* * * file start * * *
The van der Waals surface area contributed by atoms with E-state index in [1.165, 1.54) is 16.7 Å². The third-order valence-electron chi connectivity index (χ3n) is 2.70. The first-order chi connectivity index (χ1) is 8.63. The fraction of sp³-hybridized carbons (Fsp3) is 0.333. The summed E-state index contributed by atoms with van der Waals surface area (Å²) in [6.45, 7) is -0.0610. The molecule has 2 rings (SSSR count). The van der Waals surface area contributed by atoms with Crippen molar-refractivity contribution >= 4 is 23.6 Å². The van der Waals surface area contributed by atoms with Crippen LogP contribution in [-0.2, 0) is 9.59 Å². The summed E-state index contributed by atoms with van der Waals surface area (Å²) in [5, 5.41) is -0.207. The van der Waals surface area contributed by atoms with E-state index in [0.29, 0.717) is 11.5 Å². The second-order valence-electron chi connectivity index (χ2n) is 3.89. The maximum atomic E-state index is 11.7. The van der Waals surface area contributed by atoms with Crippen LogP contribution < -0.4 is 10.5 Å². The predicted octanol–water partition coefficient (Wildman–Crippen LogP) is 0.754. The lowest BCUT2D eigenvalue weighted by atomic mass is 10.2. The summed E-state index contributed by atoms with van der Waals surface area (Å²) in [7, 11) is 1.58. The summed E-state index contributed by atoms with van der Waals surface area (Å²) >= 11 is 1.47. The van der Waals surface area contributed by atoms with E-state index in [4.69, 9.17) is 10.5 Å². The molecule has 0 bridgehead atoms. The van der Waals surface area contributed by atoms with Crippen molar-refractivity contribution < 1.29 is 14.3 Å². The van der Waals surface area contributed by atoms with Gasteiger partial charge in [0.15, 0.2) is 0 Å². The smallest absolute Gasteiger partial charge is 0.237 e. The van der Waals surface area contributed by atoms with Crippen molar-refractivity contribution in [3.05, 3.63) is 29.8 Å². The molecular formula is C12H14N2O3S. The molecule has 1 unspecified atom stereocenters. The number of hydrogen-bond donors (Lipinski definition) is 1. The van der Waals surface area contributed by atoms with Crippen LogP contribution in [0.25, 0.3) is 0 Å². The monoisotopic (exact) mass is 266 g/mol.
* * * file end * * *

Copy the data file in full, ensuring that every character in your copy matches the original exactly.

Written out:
The van der Waals surface area contributed by atoms with E-state index in [1.165, 1.54) is 16.7 Å². The third-order valence-electron chi connectivity index (χ3n) is 2.70. The first-order chi connectivity index (χ1) is 8.63. The fraction of sp³-hybridized carbons (Fsp3) is 0.333. The summed E-state index contributed by atoms with van der Waals surface area (Å²) in [6.45, 7) is -0.0610. The molecule has 2 rings (SSSR count). The van der Waals surface area contributed by atoms with Crippen molar-refractivity contribution >= 4 is 23.6 Å². The van der Waals surface area contributed by atoms with Crippen LogP contribution in [-0.2, 0) is 9.59 Å². The summed E-state index contributed by atoms with van der Waals surface area (Å²) in [5, 5.41) is -0.207. The van der Waals surface area contributed by atoms with E-state index in [0.29, 0.717) is 11.5 Å². The second-order valence-electron chi connectivity index (χ2n) is 3.89. The maximum atomic E-state index is 11.7. The van der Waals surface area contributed by atoms with Crippen LogP contribution < -0.4 is 10.5 Å². The predicted octanol–water partition coefficient (Wildman–Crippen LogP) is 0.754. The lowest BCUT2D eigenvalue weighted by atomic mass is 10.2. The summed E-state index contributed by atoms with van der Waals surface area (Å²) in [7, 11) is 1.58. The summed E-state index contributed by atoms with van der Waals surface area (Å²) >= 11 is 1.47. The van der Waals surface area contributed by atoms with E-state index in [4.69, 9.17) is 10.5 Å². The molecule has 0 bridgehead atoms. The van der Waals surface area contributed by atoms with Crippen molar-refractivity contribution < 1.29 is 14.3 Å². The van der Waals surface area contributed by atoms with Gasteiger partial charge in [0.15, 0.2) is 0 Å². The smallest absolute Gasteiger partial charge is 0.237 e. The van der Waals surface area contributed by atoms with Crippen molar-refractivity contribution in [3.05, 3.63) is 29.8 Å². The molecular formula is C12H14N2O3S. The molecule has 1 unspecified atom stereocenters. The number of hydrogen-bond donors (Lipinski definition) is 1. The van der Waals surface area contributed by atoms with Crippen LogP contribution in [0.25, 0.3) is 0 Å². The monoisotopic (exact) mass is 266 g/mol.